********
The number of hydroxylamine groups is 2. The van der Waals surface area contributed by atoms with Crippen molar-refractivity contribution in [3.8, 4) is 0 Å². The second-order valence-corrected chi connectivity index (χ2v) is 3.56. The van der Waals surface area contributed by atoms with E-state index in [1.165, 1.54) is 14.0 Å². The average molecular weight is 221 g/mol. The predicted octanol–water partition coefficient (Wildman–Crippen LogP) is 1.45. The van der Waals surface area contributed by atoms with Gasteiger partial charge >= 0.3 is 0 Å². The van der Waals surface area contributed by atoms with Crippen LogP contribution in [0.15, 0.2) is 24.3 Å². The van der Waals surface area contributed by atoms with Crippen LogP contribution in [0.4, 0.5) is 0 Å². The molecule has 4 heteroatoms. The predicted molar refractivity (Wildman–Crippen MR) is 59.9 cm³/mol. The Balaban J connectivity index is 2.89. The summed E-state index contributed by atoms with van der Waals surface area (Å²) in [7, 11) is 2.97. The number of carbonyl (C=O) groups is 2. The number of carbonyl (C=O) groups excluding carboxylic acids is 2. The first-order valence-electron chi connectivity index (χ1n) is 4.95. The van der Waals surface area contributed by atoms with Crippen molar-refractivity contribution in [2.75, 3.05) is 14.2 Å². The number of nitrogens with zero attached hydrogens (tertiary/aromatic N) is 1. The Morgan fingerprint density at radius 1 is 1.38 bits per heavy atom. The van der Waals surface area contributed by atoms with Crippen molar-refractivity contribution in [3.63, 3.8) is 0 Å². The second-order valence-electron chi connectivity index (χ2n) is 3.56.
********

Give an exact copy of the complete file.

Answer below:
The number of hydroxylamine groups is 2. The van der Waals surface area contributed by atoms with Crippen molar-refractivity contribution in [3.8, 4) is 0 Å². The second-order valence-corrected chi connectivity index (χ2v) is 3.56. The van der Waals surface area contributed by atoms with E-state index in [1.165, 1.54) is 14.0 Å². The average molecular weight is 221 g/mol. The predicted octanol–water partition coefficient (Wildman–Crippen LogP) is 1.45. The van der Waals surface area contributed by atoms with Gasteiger partial charge >= 0.3 is 0 Å². The van der Waals surface area contributed by atoms with Crippen LogP contribution in [0.15, 0.2) is 24.3 Å². The van der Waals surface area contributed by atoms with Crippen LogP contribution in [0.4, 0.5) is 0 Å². The molecule has 4 heteroatoms. The predicted molar refractivity (Wildman–Crippen MR) is 59.9 cm³/mol. The Balaban J connectivity index is 2.89. The summed E-state index contributed by atoms with van der Waals surface area (Å²) in [7, 11) is 2.97. The number of carbonyl (C=O) groups is 2. The number of carbonyl (C=O) groups excluding carboxylic acids is 2. The first-order valence-electron chi connectivity index (χ1n) is 4.95. The van der Waals surface area contributed by atoms with Crippen molar-refractivity contribution in [2.75, 3.05) is 14.2 Å². The number of nitrogens with zero attached hydrogens (tertiary/aromatic N) is 1. The Morgan fingerprint density at radius 1 is 1.38 bits per heavy atom. The van der Waals surface area contributed by atoms with Crippen molar-refractivity contribution in [3.63, 3.8) is 0 Å². The second-order valence-electron chi connectivity index (χ2n) is 3.56.